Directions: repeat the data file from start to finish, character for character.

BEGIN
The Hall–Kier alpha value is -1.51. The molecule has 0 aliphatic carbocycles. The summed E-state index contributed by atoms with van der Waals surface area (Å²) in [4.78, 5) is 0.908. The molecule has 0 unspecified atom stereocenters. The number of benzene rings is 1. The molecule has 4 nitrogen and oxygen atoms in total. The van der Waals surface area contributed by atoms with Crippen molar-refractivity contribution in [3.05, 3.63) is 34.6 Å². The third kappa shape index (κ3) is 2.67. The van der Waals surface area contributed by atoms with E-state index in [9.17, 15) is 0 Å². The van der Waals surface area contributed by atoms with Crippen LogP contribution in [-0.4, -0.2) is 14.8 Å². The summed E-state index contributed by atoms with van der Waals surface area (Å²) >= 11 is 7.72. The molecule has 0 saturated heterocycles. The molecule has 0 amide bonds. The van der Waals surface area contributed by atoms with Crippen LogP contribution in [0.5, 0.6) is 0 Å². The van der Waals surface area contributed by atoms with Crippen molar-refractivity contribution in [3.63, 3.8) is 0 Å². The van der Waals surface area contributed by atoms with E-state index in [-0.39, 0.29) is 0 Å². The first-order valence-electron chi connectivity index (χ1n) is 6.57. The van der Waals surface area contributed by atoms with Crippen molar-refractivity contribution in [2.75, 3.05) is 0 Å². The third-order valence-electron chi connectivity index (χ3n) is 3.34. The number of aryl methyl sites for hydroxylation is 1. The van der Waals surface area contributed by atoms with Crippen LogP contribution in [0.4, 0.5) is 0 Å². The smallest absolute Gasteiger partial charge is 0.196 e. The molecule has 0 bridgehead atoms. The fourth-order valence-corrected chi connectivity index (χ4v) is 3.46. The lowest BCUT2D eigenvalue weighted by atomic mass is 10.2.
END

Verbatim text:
The Hall–Kier alpha value is -1.51. The molecule has 0 aliphatic carbocycles. The summed E-state index contributed by atoms with van der Waals surface area (Å²) in [4.78, 5) is 0.908. The molecule has 0 unspecified atom stereocenters. The number of benzene rings is 1. The molecule has 4 nitrogen and oxygen atoms in total. The van der Waals surface area contributed by atoms with Crippen molar-refractivity contribution in [3.05, 3.63) is 34.6 Å². The third kappa shape index (κ3) is 2.67. The van der Waals surface area contributed by atoms with E-state index in [9.17, 15) is 0 Å². The van der Waals surface area contributed by atoms with Crippen LogP contribution in [-0.4, -0.2) is 14.8 Å². The summed E-state index contributed by atoms with van der Waals surface area (Å²) >= 11 is 7.72. The molecule has 0 saturated heterocycles. The molecule has 0 amide bonds. The van der Waals surface area contributed by atoms with Crippen LogP contribution in [0.5, 0.6) is 0 Å². The van der Waals surface area contributed by atoms with Crippen molar-refractivity contribution in [3.63, 3.8) is 0 Å². The van der Waals surface area contributed by atoms with E-state index in [-0.39, 0.29) is 0 Å². The first-order valence-electron chi connectivity index (χ1n) is 6.57. The van der Waals surface area contributed by atoms with Crippen molar-refractivity contribution in [2.75, 3.05) is 0 Å². The third-order valence-electron chi connectivity index (χ3n) is 3.34. The number of aryl methyl sites for hydroxylation is 1. The van der Waals surface area contributed by atoms with Crippen LogP contribution in [0.4, 0.5) is 0 Å². The smallest absolute Gasteiger partial charge is 0.196 e. The molecule has 0 bridgehead atoms. The fourth-order valence-corrected chi connectivity index (χ4v) is 3.46. The lowest BCUT2D eigenvalue weighted by atomic mass is 10.2.